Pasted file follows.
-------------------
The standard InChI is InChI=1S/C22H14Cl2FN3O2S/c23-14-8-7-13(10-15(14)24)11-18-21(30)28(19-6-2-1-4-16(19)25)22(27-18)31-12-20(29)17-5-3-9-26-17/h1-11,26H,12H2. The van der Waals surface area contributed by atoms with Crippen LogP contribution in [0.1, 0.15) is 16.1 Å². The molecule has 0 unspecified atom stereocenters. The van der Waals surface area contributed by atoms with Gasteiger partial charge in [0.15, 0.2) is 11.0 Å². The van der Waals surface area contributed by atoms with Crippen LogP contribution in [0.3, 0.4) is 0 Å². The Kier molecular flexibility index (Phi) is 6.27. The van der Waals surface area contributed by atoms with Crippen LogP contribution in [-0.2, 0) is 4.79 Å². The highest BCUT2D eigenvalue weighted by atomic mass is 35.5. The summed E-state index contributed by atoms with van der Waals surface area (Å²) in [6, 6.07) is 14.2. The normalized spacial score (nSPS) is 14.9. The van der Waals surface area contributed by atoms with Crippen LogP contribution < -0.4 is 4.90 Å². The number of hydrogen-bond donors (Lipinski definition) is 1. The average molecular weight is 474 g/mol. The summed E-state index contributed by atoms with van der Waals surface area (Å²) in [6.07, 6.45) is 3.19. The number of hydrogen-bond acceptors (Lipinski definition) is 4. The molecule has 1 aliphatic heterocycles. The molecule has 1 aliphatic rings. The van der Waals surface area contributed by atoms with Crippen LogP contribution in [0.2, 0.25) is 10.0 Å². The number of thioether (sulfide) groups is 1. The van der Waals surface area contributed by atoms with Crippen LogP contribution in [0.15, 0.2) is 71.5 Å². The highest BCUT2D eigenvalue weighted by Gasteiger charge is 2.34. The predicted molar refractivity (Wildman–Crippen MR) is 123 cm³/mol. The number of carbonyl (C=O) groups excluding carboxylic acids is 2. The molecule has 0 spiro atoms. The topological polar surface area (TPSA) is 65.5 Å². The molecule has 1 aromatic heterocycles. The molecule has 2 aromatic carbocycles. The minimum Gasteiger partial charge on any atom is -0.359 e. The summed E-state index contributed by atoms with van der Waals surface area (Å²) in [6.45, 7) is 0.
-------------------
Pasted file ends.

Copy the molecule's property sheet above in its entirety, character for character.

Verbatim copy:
The standard InChI is InChI=1S/C22H14Cl2FN3O2S/c23-14-8-7-13(10-15(14)24)11-18-21(30)28(19-6-2-1-4-16(19)25)22(27-18)31-12-20(29)17-5-3-9-26-17/h1-11,26H,12H2. The van der Waals surface area contributed by atoms with Crippen LogP contribution in [0.1, 0.15) is 16.1 Å². The molecule has 0 unspecified atom stereocenters. The van der Waals surface area contributed by atoms with Gasteiger partial charge in [0.15, 0.2) is 11.0 Å². The van der Waals surface area contributed by atoms with Crippen LogP contribution in [0.3, 0.4) is 0 Å². The Kier molecular flexibility index (Phi) is 6.27. The van der Waals surface area contributed by atoms with Crippen LogP contribution in [-0.2, 0) is 4.79 Å². The highest BCUT2D eigenvalue weighted by atomic mass is 35.5. The summed E-state index contributed by atoms with van der Waals surface area (Å²) in [6, 6.07) is 14.2. The normalized spacial score (nSPS) is 14.9. The van der Waals surface area contributed by atoms with Crippen LogP contribution < -0.4 is 4.90 Å². The number of hydrogen-bond donors (Lipinski definition) is 1. The average molecular weight is 474 g/mol. The summed E-state index contributed by atoms with van der Waals surface area (Å²) in [6.07, 6.45) is 3.19. The number of hydrogen-bond acceptors (Lipinski definition) is 4. The molecule has 1 aliphatic heterocycles. The molecule has 1 aliphatic rings. The van der Waals surface area contributed by atoms with Crippen LogP contribution in [0.2, 0.25) is 10.0 Å². The number of thioether (sulfide) groups is 1. The van der Waals surface area contributed by atoms with Crippen LogP contribution in [0.15, 0.2) is 71.5 Å². The highest BCUT2D eigenvalue weighted by Gasteiger charge is 2.34. The predicted molar refractivity (Wildman–Crippen MR) is 123 cm³/mol. The number of carbonyl (C=O) groups excluding carboxylic acids is 2. The molecule has 0 spiro atoms. The topological polar surface area (TPSA) is 65.5 Å². The molecule has 1 aromatic heterocycles. The molecule has 2 aromatic carbocycles. The minimum Gasteiger partial charge on any atom is -0.359 e. The summed E-state index contributed by atoms with van der Waals surface area (Å²) in [6.45, 7) is 0.